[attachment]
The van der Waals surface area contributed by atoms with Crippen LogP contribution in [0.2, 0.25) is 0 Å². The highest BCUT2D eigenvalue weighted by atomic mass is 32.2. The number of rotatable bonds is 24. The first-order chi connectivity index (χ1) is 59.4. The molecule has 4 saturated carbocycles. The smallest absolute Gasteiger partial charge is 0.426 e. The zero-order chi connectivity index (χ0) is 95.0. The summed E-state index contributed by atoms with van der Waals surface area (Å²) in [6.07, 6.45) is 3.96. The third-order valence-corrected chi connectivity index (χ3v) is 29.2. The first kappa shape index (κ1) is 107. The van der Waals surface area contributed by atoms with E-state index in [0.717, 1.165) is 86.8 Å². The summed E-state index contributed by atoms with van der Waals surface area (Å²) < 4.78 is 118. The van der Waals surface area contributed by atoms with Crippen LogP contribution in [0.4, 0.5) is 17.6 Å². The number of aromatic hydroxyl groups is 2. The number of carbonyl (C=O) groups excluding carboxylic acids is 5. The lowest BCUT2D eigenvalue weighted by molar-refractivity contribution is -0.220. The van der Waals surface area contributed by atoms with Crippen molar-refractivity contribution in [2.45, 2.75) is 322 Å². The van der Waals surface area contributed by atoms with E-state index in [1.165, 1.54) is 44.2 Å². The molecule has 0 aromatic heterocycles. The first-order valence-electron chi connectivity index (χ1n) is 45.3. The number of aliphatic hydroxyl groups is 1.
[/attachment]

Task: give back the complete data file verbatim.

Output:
The van der Waals surface area contributed by atoms with Crippen LogP contribution in [0.2, 0.25) is 0 Å². The highest BCUT2D eigenvalue weighted by atomic mass is 32.2. The number of rotatable bonds is 24. The first-order chi connectivity index (χ1) is 59.4. The molecule has 4 saturated carbocycles. The smallest absolute Gasteiger partial charge is 0.426 e. The zero-order chi connectivity index (χ0) is 95.0. The summed E-state index contributed by atoms with van der Waals surface area (Å²) in [6.07, 6.45) is 3.96. The third-order valence-corrected chi connectivity index (χ3v) is 29.2. The first kappa shape index (κ1) is 107. The van der Waals surface area contributed by atoms with E-state index in [0.717, 1.165) is 86.8 Å². The summed E-state index contributed by atoms with van der Waals surface area (Å²) < 4.78 is 118. The van der Waals surface area contributed by atoms with Crippen LogP contribution in [0.4, 0.5) is 17.6 Å². The number of aromatic hydroxyl groups is 2. The number of carbonyl (C=O) groups excluding carboxylic acids is 5. The lowest BCUT2D eigenvalue weighted by molar-refractivity contribution is -0.220. The van der Waals surface area contributed by atoms with Crippen molar-refractivity contribution in [2.45, 2.75) is 322 Å². The van der Waals surface area contributed by atoms with E-state index in [1.165, 1.54) is 44.2 Å². The molecule has 0 aromatic heterocycles. The first-order valence-electron chi connectivity index (χ1n) is 45.3. The number of aliphatic hydroxyl groups is 1.